The Importance of Pollinators

Step outside on a sunny day, and you’ll probably see ants and butterflies. Step outside after a storm, and mosquitoes will attack you. Insects are a part of life—some more annoying than others.

While every insect plays a role in the ecosystem, you could argue that pollinators are the most important, but you’ve probably heard that by now. They’re responsible for the plants we use for food, materials, and enjoyment. If we don’t have pollinators, we don’t have plants!

Whether you have a garden or not, it’s important for humanity that everyone tries to keep pollinators alive and well.

  1. What Are Pollinators?
    1. Types of Pollinators
  2. What Do Pollinators Do?
    1. They Feed Us
    2. They Keep the Environment Clean
    3. They Boost the Economy
  3. How to Keep Pollinators in Your Garden
    1. Grow Native Plants
    2. Grow a Variety of Plants
    3. Don’t Use Pesticides
    4. Provide Pollinator Housing
    5. Provide Water for Your Pollinators
    6. Intercropping
  4. How to Control What Pollinates Your Garden
    1. Plant for Specific Pollinators
    2. Offer Alternatives
    3. Watch Your Garden Daily
  5. Pollinator Conservation
    1. Don’t Kill Pollinators
    2. Learn How to Identify Pollinators
    3. Teach Others
  6. Pollinators and People Need Each Other

What Are Pollinators?

You could say the pollinators are our planet’s most overworked and underpaid critters (aside from humans). They pollinate plants by taking pollen from one flower to another as they eat nectar. Who said no snacking on the job?

Successful pollination produces fruit and seeds for humans and animals to eat. If a plant isn’t successfully pollinated, it won’t set fruit, and there won’t be seeds. The plant will essentially die without an “heir.” If every single plant of a species isn’t pollinated and they all die without fruit and seeds, that plant will become extinct.

Types of Pollinators

There are several categories of pollinators that are necessary for plants’ survival.

  • Bees: Perhaps the most recognizable pollinator, bees feed on flower nectar and pollen. They’re typically regarded as the most important pollinator. Honeybees make honey, carpenter bees live in wood, and mason bees live in the ground. There are many types of bees; some aren’t even yellow and black.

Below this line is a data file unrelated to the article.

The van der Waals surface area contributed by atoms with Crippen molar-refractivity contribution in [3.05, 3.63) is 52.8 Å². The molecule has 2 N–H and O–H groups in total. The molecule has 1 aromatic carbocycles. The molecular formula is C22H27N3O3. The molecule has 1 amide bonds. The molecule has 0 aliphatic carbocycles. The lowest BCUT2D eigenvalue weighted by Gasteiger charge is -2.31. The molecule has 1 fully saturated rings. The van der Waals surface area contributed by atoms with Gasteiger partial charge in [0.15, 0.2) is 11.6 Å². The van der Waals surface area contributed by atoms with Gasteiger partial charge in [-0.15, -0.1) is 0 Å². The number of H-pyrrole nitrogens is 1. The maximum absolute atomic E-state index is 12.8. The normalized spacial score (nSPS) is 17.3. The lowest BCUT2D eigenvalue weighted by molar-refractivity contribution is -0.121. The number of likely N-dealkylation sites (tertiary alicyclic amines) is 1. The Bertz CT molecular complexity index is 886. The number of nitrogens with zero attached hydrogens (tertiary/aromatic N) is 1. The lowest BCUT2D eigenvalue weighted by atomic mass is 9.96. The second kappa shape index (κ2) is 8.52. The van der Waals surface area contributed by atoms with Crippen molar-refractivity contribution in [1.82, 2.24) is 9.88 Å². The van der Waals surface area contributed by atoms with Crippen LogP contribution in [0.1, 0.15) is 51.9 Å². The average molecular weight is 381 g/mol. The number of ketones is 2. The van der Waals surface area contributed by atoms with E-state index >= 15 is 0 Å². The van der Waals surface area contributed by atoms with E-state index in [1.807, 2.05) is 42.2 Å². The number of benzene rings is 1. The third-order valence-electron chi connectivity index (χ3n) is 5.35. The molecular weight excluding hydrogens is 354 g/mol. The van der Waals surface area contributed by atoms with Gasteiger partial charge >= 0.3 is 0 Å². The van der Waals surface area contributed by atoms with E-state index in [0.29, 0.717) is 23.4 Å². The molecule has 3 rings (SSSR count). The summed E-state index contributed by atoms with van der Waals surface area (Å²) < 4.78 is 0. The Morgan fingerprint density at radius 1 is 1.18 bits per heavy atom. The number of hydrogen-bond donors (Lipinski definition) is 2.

• Birds: Birds that feed on nectar can pollinate, too! Hummingbirds, honeyeaters, and sunbirds are among many pollinating species. Some of these birds also eat insects, so they’re not considered as helpful as the bees.
  • Butterflies: Butterflies don’t pollinate to the same degree as bees, but they’re still good at their job and are necessary for any garden! Unfortunately, butterflies are prone to endangerment since their caterpillar stage is so destructive to gardens. Many gardeners love to see butterflies but hate to see caterpillars.
  • Mammals: Mammals and other vertebrates aren’t quite as efficient as insects and probably don’t play a huge role in suburban areas or cities. Even so, bats, lizards, mice, and even squirrels are capable of pollinating plants. Bats and other animals that feed on nectar will do so as they move between plants.
  • Other insects: Insects that fly and land on plants are pollinators! Flies—even mosquitoes!—can pollinate, and so can ladybugs, moths, beetles, and wasps.

Some critters have specific diets and play a small role in pollination, but their specialization makes them even more important. If that animal dies, the plants will likely die if nothing else will pollinate them.

What Do Pollinators Do?

Pollinators do much more than pollinate, just as you probably do more than your job title says. Through pollination, life thrives here on planet earth!

They Feed Us

Pollinators are responsible for our food. Hand pollination is an option, but how effective can that be if you can’t spend all day in the garden? When your garden is full of bees and butterflies, the pollination process requires little to no effort from you—all you have to do is keep your plants alive!

They Keep the Environment Clean

When pollinators help plants produce fruit and keep plant species thriving, they contribute to keeping the environment clean. Plant roots prevent erosion and improve soil quality which helps the local ecosystem stay healthy. Plants are known for being able to cleanse the air (according to this NASA study), so keeping them around is crucial.

They Boost the Economy

It may leave a bad taste in your mouth to think of the monetary benefits of nature, but it’s true!

Farmers rely on their crops to make a living. Without pollinators, they wouldn’t be able to live and would have to find another line of work. The agriculture industry plays a significant role in the US economy. Without it, we wouldn’t have grocery stores or restaurants, leaving many people unemployed and many more hungry. If you like to dine out on the weekends or cook meals at home, thank your farmers and pollinators.